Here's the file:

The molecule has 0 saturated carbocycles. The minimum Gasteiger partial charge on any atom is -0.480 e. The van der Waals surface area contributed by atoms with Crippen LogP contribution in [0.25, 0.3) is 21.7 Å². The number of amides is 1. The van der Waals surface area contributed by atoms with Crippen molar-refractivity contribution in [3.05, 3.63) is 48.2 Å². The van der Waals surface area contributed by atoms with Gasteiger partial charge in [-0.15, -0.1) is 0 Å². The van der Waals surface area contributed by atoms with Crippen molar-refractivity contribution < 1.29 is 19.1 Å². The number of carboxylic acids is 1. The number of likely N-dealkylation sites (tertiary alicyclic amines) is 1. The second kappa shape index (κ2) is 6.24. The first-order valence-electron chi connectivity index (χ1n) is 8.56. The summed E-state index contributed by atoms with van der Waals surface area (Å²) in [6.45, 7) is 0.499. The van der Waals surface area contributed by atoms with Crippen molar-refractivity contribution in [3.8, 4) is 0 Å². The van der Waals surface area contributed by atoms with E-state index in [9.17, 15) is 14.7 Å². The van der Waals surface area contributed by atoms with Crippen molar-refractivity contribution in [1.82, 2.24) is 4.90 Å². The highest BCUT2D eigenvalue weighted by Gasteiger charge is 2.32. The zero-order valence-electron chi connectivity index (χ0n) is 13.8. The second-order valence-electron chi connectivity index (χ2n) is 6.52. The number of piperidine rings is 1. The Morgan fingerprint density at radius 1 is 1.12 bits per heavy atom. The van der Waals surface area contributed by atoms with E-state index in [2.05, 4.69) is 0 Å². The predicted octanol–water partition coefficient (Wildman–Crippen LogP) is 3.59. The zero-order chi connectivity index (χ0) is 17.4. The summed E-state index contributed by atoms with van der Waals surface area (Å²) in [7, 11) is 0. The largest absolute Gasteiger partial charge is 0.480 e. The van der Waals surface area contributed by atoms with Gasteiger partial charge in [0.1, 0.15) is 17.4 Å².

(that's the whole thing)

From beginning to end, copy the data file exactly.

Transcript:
The molecule has 0 saturated carbocycles. The minimum Gasteiger partial charge on any atom is -0.480 e. The van der Waals surface area contributed by atoms with Crippen LogP contribution in [0.25, 0.3) is 21.7 Å². The number of amides is 1. The van der Waals surface area contributed by atoms with Crippen molar-refractivity contribution in [3.05, 3.63) is 48.2 Å². The van der Waals surface area contributed by atoms with Gasteiger partial charge in [-0.15, -0.1) is 0 Å². The van der Waals surface area contributed by atoms with Crippen molar-refractivity contribution < 1.29 is 19.1 Å². The number of carboxylic acids is 1. The number of likely N-dealkylation sites (tertiary alicyclic amines) is 1. The second kappa shape index (κ2) is 6.24. The first-order valence-electron chi connectivity index (χ1n) is 8.56. The summed E-state index contributed by atoms with van der Waals surface area (Å²) in [6.45, 7) is 0.499. The van der Waals surface area contributed by atoms with Crippen molar-refractivity contribution in [3.8, 4) is 0 Å². The van der Waals surface area contributed by atoms with E-state index in [9.17, 15) is 14.7 Å². The van der Waals surface area contributed by atoms with Crippen molar-refractivity contribution in [1.82, 2.24) is 4.90 Å². The highest BCUT2D eigenvalue weighted by Gasteiger charge is 2.32. The zero-order valence-electron chi connectivity index (χ0n) is 13.8. The second-order valence-electron chi connectivity index (χ2n) is 6.52. The number of piperidine rings is 1. The Morgan fingerprint density at radius 1 is 1.12 bits per heavy atom. The van der Waals surface area contributed by atoms with E-state index in [2.05, 4.69) is 0 Å². The predicted octanol–water partition coefficient (Wildman–Crippen LogP) is 3.59. The zero-order chi connectivity index (χ0) is 17.4. The summed E-state index contributed by atoms with van der Waals surface area (Å²) in [7, 11) is 0. The largest absolute Gasteiger partial charge is 0.480 e. The van der Waals surface area contributed by atoms with Gasteiger partial charge in [0.1, 0.15) is 17.4 Å².